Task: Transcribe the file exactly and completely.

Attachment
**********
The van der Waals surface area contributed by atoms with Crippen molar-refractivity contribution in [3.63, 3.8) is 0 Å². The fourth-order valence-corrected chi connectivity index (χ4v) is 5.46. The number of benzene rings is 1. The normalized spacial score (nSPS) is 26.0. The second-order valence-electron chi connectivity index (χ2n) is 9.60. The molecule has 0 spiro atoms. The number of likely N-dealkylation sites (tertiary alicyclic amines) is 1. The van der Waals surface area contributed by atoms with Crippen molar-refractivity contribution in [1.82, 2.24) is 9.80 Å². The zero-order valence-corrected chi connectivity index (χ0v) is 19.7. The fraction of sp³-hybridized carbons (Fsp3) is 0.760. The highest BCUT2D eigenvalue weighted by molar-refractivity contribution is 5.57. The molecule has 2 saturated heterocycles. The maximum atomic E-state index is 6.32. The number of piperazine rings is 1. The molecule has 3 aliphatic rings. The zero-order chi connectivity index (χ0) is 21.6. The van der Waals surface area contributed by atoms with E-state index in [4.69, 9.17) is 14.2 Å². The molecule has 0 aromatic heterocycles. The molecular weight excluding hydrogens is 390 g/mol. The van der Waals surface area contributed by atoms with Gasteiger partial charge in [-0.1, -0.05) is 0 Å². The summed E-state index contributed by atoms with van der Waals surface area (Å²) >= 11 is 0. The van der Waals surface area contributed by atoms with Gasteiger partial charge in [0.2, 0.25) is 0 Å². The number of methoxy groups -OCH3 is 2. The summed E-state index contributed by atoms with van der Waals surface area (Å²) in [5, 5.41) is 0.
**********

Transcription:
The van der Waals surface area contributed by atoms with Crippen molar-refractivity contribution in [3.63, 3.8) is 0 Å². The fourth-order valence-corrected chi connectivity index (χ4v) is 5.46. The number of benzene rings is 1. The normalized spacial score (nSPS) is 26.0. The second-order valence-electron chi connectivity index (χ2n) is 9.60. The molecule has 0 spiro atoms. The number of likely N-dealkylation sites (tertiary alicyclic amines) is 1. The van der Waals surface area contributed by atoms with Crippen molar-refractivity contribution in [1.82, 2.24) is 9.80 Å². The zero-order valence-corrected chi connectivity index (χ0v) is 19.7. The fraction of sp³-hybridized carbons (Fsp3) is 0.760. The highest BCUT2D eigenvalue weighted by molar-refractivity contribution is 5.57. The molecule has 2 saturated heterocycles. The maximum atomic E-state index is 6.32. The number of piperazine rings is 1. The molecule has 3 aliphatic rings. The zero-order chi connectivity index (χ0) is 21.6. The van der Waals surface area contributed by atoms with E-state index in [4.69, 9.17) is 14.2 Å². The molecule has 0 aromatic heterocycles. The molecular weight excluding hydrogens is 390 g/mol. The van der Waals surface area contributed by atoms with Gasteiger partial charge in [-0.1, -0.05) is 0 Å². The summed E-state index contributed by atoms with van der Waals surface area (Å²) >= 11 is 0. The van der Waals surface area contributed by atoms with Gasteiger partial charge in [0.2, 0.25) is 0 Å². The number of methoxy groups -OCH3 is 2. The summed E-state index contributed by atoms with van der Waals surface area (Å²) in [5, 5.41) is 0.